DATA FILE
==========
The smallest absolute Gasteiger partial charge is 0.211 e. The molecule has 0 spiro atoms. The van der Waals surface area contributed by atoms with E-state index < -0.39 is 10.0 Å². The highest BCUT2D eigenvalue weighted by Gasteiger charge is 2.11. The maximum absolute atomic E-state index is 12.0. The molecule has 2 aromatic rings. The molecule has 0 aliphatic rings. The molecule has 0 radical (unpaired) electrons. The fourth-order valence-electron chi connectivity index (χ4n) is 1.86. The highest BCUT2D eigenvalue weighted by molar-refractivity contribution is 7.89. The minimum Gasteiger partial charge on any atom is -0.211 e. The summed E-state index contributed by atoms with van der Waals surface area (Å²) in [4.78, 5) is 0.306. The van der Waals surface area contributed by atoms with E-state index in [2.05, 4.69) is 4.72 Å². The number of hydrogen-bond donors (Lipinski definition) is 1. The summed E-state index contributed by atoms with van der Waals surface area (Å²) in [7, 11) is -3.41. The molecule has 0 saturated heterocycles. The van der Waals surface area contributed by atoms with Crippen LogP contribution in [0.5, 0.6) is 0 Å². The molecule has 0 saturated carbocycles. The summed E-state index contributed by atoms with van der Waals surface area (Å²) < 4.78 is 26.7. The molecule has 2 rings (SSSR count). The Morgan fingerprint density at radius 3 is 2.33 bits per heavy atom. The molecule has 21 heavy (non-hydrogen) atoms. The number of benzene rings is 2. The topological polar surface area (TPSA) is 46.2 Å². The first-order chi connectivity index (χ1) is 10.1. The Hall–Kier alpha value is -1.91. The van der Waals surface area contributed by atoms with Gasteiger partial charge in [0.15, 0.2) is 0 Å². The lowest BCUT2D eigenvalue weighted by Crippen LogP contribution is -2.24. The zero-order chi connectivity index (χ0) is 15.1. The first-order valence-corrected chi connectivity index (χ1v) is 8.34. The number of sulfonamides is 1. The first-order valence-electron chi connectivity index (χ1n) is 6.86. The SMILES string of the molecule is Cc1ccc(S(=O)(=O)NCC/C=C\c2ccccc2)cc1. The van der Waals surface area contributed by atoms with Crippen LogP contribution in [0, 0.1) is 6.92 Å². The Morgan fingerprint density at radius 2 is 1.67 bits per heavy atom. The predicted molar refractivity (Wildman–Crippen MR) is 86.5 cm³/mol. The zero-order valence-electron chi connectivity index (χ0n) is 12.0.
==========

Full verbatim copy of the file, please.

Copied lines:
The smallest absolute Gasteiger partial charge is 0.211 e. The molecule has 0 spiro atoms. The van der Waals surface area contributed by atoms with E-state index < -0.39 is 10.0 Å². The highest BCUT2D eigenvalue weighted by Gasteiger charge is 2.11. The maximum absolute atomic E-state index is 12.0. The molecule has 2 aromatic rings. The molecule has 0 aliphatic rings. The molecule has 0 radical (unpaired) electrons. The fourth-order valence-electron chi connectivity index (χ4n) is 1.86. The highest BCUT2D eigenvalue weighted by molar-refractivity contribution is 7.89. The minimum Gasteiger partial charge on any atom is -0.211 e. The summed E-state index contributed by atoms with van der Waals surface area (Å²) in [4.78, 5) is 0.306. The van der Waals surface area contributed by atoms with E-state index in [2.05, 4.69) is 4.72 Å². The number of hydrogen-bond donors (Lipinski definition) is 1. The summed E-state index contributed by atoms with van der Waals surface area (Å²) in [7, 11) is -3.41. The molecule has 0 saturated heterocycles. The van der Waals surface area contributed by atoms with Crippen LogP contribution in [0.5, 0.6) is 0 Å². The molecule has 0 saturated carbocycles. The summed E-state index contributed by atoms with van der Waals surface area (Å²) < 4.78 is 26.7. The molecule has 2 rings (SSSR count). The Morgan fingerprint density at radius 3 is 2.33 bits per heavy atom. The molecule has 21 heavy (non-hydrogen) atoms. The number of benzene rings is 2. The topological polar surface area (TPSA) is 46.2 Å². The first-order chi connectivity index (χ1) is 10.1. The Hall–Kier alpha value is -1.91. The van der Waals surface area contributed by atoms with Gasteiger partial charge in [0.15, 0.2) is 0 Å². The lowest BCUT2D eigenvalue weighted by Crippen LogP contribution is -2.24. The zero-order chi connectivity index (χ0) is 15.1. The first-order valence-corrected chi connectivity index (χ1v) is 8.34. The number of sulfonamides is 1. The first-order valence-electron chi connectivity index (χ1n) is 6.86. The SMILES string of the molecule is Cc1ccc(S(=O)(=O)NCC/C=C\c2ccccc2)cc1. The van der Waals surface area contributed by atoms with Crippen LogP contribution in [0, 0.1) is 6.92 Å². The Morgan fingerprint density at radius 2 is 1.67 bits per heavy atom. The predicted molar refractivity (Wildman–Crippen MR) is 86.5 cm³/mol. The zero-order valence-electron chi connectivity index (χ0n) is 12.0.